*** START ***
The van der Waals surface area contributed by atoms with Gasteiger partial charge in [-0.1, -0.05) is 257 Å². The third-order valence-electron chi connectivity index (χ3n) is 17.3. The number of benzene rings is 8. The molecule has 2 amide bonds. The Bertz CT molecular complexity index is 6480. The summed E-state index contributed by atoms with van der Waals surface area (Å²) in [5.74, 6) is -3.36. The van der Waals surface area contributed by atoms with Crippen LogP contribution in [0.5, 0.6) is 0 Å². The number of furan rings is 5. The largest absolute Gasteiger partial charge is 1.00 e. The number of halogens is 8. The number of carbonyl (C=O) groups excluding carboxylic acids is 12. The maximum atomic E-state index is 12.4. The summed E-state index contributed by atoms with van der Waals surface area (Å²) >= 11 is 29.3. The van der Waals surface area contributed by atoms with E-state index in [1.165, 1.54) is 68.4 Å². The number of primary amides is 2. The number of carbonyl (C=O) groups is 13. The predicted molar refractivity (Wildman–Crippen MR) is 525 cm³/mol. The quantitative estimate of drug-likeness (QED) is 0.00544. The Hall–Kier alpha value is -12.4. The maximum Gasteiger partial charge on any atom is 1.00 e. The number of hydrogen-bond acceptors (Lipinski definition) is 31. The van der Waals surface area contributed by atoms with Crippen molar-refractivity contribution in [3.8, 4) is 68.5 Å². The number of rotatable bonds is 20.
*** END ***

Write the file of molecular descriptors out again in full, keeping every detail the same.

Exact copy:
The van der Waals surface area contributed by atoms with Gasteiger partial charge in [-0.1, -0.05) is 257 Å². The third-order valence-electron chi connectivity index (χ3n) is 17.3. The number of benzene rings is 8. The molecule has 2 amide bonds. The Bertz CT molecular complexity index is 6480. The summed E-state index contributed by atoms with van der Waals surface area (Å²) in [5.74, 6) is -3.36. The van der Waals surface area contributed by atoms with Crippen LogP contribution in [0.5, 0.6) is 0 Å². The number of furan rings is 5. The largest absolute Gasteiger partial charge is 1.00 e. The number of halogens is 8. The number of carbonyl (C=O) groups excluding carboxylic acids is 12. The maximum atomic E-state index is 12.4. The summed E-state index contributed by atoms with van der Waals surface area (Å²) >= 11 is 29.3. The van der Waals surface area contributed by atoms with E-state index in [1.165, 1.54) is 68.4 Å². The number of primary amides is 2. The number of carbonyl (C=O) groups is 13. The predicted molar refractivity (Wildman–Crippen MR) is 525 cm³/mol. The quantitative estimate of drug-likeness (QED) is 0.00544. The Hall–Kier alpha value is -12.4. The maximum Gasteiger partial charge on any atom is 1.00 e. The number of hydrogen-bond acceptors (Lipinski definition) is 31. The van der Waals surface area contributed by atoms with Crippen molar-refractivity contribution in [3.8, 4) is 68.5 Å². The number of rotatable bonds is 20.